● As per data published on Jan 19, 2020, the Central government has given the go-ahead to the Maharashtra Maritime Board’s (MMB) Rs 643.5-crore project to create artificial reefs, dunes, and other defenses against the rising sea level across four coastal districts in the state. Soft solutions will be implemented in the form of artificial reefs (using geo-bags or alternative material) 100 to 300 meters offshore to counter the impact of strong tides. Dunes will be set up towards the landward end of 20 beaches, with plantations on them acting as first lines of defense.
How to combat water level rise?
There are three types of solutions to sea-level rise. The most widely-discussed are coping solutions. Coastal cities are installing drainage systems and building up seawalls.
But coping solutions don’t address the root cause of global warming. Hence, many nations are focused on the second type of solution, reducing future greenhouse gas emissions. They are switching from fossil fuels to clean alternatives. These include solar energy, wind energy, and geothermal energy sources. They are instituting carbon taxes to raise the cost of burning carbon. Carbon emissions trading rewards businesses that adhere to carbon caps.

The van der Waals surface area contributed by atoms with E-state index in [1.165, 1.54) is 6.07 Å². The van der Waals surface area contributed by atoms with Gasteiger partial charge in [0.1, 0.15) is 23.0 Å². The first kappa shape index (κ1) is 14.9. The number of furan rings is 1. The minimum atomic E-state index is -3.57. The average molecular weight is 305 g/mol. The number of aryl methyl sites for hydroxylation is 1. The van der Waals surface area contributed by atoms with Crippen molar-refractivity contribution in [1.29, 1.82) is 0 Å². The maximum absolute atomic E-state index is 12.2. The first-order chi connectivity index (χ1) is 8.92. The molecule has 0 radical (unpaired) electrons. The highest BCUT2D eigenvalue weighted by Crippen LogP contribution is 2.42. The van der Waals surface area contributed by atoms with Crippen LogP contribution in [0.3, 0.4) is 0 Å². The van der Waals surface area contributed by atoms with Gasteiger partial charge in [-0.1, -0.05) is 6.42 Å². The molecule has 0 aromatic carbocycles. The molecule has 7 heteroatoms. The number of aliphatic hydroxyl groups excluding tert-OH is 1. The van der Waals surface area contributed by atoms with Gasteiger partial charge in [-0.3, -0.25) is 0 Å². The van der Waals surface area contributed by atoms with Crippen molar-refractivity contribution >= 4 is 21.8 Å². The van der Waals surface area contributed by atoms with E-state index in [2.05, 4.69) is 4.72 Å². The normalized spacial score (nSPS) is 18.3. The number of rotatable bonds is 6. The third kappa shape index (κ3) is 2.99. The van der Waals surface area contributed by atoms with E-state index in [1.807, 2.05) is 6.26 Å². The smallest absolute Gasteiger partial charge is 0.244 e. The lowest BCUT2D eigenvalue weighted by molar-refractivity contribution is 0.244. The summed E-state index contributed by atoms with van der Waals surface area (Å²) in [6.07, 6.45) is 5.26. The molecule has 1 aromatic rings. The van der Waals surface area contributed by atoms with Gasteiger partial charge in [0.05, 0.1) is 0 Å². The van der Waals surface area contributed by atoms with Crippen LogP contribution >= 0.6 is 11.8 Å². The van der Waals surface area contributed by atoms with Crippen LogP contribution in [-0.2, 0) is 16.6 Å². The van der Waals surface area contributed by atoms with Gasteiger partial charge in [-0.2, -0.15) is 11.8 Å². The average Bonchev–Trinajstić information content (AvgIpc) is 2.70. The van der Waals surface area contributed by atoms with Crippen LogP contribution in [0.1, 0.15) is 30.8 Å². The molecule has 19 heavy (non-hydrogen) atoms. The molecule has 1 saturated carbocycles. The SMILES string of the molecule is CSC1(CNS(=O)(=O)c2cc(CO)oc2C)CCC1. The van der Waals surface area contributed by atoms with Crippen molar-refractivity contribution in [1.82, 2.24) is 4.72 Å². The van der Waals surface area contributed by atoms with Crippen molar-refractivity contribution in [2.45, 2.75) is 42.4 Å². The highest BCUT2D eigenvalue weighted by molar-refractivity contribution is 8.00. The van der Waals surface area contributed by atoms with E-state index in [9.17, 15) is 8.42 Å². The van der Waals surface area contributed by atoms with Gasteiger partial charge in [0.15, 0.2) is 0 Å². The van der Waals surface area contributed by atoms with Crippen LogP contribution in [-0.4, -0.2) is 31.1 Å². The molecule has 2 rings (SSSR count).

The third solution is the most critical, but less widely discussed. Existing greenhouse gases must be removed from the atmosphere. Carbon sequestration captures and stores CO2 underground. It is the process of capturing waste carbon dioxide, transporting it to a storage site, and depositing it where it will not enter the atmosphere.